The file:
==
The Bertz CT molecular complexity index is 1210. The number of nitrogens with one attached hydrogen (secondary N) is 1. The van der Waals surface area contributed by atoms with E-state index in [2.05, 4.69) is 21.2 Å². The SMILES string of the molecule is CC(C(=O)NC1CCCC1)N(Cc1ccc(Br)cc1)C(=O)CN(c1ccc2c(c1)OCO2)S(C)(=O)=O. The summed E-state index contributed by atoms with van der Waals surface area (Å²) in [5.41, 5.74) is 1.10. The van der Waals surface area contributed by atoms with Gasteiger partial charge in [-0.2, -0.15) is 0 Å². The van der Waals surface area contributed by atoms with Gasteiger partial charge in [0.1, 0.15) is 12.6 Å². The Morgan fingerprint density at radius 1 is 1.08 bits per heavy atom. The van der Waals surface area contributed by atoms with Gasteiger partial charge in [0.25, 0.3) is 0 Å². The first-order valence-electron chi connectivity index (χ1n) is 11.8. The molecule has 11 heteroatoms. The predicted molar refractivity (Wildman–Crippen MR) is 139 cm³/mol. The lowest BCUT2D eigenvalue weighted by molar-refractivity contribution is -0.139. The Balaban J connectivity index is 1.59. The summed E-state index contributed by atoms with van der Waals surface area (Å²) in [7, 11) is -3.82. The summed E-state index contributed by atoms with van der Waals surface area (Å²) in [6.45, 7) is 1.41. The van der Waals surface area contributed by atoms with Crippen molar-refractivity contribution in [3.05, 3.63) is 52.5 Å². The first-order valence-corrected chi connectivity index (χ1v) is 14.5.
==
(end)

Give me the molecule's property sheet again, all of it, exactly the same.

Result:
The Bertz CT molecular complexity index is 1210. The number of nitrogens with one attached hydrogen (secondary N) is 1. The van der Waals surface area contributed by atoms with E-state index in [2.05, 4.69) is 21.2 Å². The SMILES string of the molecule is CC(C(=O)NC1CCCC1)N(Cc1ccc(Br)cc1)C(=O)CN(c1ccc2c(c1)OCO2)S(C)(=O)=O. The summed E-state index contributed by atoms with van der Waals surface area (Å²) in [5.41, 5.74) is 1.10. The van der Waals surface area contributed by atoms with Gasteiger partial charge in [-0.2, -0.15) is 0 Å². The van der Waals surface area contributed by atoms with Gasteiger partial charge in [0.1, 0.15) is 12.6 Å². The Morgan fingerprint density at radius 1 is 1.08 bits per heavy atom. The van der Waals surface area contributed by atoms with Gasteiger partial charge in [0.25, 0.3) is 0 Å². The first-order valence-electron chi connectivity index (χ1n) is 11.8. The molecule has 11 heteroatoms. The predicted molar refractivity (Wildman–Crippen MR) is 139 cm³/mol. The lowest BCUT2D eigenvalue weighted by molar-refractivity contribution is -0.139. The Balaban J connectivity index is 1.59. The summed E-state index contributed by atoms with van der Waals surface area (Å²) in [7, 11) is -3.82. The summed E-state index contributed by atoms with van der Waals surface area (Å²) in [6.45, 7) is 1.41. The van der Waals surface area contributed by atoms with Crippen molar-refractivity contribution in [3.05, 3.63) is 52.5 Å². The first-order valence-corrected chi connectivity index (χ1v) is 14.5.